Mexico's Route 307

Scuba Practicalities
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Ignore advertising about the region. The large dive shops that have money enough to advertise are usually corporate owned and part of a large resort. The more personable dive shops along the coast are usually found by asking locals or people who are already tan.

An itinerary is not so necessary with so many campgrounds along the coastline. Traveling by the moment opens up space for spontaneity and the unexpected. The northern half of Mexico's Caribbean coast is completely accessible by route 307, which runs south from Cancun, for a little more than 100 miles down to Tulum. Below Tulum is the biosphere reserve, where the coast is for the most part inaccessible because it's protected.

Long-distance travelers know of the inverse relationship between time spent in a place and the resulting cost of travel. Backpackers and globetrotters can spend very little money each day of their journeys because they've got the time to seek out the good deals. But if you're on a week's vacation, you'll have to spend more per day because you don't have the time to search around for a new hotel or rental car.

By traveling north from Tulum, it's possible to travel cheaply and seek out your own style. With so much open beach, there are many towns along the way. On Mexico's Caribbean coast, even week-long visitors can live in the moment and travel cheaply like a round-the-world backpacker.

Getting There
Some of the cheapest international flights from Texas and the eastern seaboard are to Cancun. Thousands of tourists arrive each month, so flights are always available. Calling around a few months in advance, having travel agents search for you, looking on the Internet, and calling discount airline brokers, are ways to find a round-trip ticket for under $300.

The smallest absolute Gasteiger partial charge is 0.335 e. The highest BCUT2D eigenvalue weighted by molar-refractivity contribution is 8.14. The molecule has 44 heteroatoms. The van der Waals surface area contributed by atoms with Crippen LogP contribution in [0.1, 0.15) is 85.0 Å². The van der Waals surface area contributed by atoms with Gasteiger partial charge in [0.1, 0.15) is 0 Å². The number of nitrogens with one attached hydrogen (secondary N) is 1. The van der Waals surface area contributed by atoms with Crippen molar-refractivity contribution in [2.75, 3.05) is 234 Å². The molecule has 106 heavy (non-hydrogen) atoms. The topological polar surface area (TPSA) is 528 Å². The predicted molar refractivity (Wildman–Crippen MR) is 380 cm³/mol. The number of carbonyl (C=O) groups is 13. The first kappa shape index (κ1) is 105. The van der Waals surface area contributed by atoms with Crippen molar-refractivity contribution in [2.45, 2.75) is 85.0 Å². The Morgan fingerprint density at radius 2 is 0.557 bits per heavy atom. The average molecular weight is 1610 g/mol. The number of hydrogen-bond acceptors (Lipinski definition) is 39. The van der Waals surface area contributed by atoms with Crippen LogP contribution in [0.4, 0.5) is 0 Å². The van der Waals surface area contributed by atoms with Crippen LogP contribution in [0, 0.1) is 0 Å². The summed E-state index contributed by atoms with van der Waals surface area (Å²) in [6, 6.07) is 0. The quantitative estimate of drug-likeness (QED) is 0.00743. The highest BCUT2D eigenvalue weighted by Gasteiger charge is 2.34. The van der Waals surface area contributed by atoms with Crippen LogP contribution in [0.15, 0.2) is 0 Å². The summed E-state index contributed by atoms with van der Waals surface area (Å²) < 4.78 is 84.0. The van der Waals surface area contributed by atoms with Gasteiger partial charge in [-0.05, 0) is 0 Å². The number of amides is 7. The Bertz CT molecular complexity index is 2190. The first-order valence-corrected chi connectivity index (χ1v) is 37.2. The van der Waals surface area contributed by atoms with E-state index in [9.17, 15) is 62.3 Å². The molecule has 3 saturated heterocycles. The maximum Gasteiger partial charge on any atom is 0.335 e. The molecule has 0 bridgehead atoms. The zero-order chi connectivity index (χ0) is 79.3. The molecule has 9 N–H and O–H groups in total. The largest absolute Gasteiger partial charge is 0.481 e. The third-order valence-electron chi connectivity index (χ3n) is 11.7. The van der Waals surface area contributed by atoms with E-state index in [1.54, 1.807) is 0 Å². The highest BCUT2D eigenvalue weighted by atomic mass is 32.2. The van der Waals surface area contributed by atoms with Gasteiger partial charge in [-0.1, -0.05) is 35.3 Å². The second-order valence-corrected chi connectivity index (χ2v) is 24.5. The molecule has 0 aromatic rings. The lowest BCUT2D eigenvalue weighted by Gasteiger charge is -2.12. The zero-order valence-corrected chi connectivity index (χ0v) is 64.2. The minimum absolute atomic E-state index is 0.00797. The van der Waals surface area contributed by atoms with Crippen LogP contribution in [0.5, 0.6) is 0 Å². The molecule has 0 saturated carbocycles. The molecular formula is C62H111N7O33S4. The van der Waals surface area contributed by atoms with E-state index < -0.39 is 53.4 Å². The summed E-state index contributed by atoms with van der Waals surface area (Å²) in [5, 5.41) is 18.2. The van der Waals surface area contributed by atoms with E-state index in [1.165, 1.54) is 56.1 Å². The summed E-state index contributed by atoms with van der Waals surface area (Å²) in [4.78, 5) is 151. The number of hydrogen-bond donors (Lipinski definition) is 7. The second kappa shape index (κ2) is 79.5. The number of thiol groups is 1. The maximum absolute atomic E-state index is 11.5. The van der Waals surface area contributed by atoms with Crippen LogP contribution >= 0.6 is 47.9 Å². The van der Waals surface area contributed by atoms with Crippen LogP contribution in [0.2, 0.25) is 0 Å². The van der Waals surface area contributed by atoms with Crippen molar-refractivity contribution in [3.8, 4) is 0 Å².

Some tips: Be flexible on what day and time you can leave; give the agent a few days on each end of a week to find the cheapest flight. Night flights are generally cheaper, as are last minute deals. And never believe someone who tells you that you can't find a lower fare.

Leave Cancun for Tulum the first day, you'll avoid the crowds and expenses, and you'll be able to see the ruins the same day. Secure the return ticket to leave Cancun no earlier than noon, to avoid staying the night in an expensive Cancun hotel.

Getting Around
Since there's only one main road up and down the coast, getting around is easy. There are three cheap methods of transportation: the bus, car rental, or hitching.

The Playa Express is a local bus charging local prices. Dozens of busses run the length of 307 from early morning until late night. To catch one, stand on the side of the road and wait. When you see a bus, wave. If it's not a private charter, it will stop.

Town hopping will cost 5 pesos a ride. The longer the distance, the higher the fare. The express, which stops every few kilometers, isn't really an express, but a local get-to-work bus. The Mexicans who ride the express are friendly folk, so if a chicken is sitting in the last available seat, ask the owner to move it. She's sure to oblige with a smile.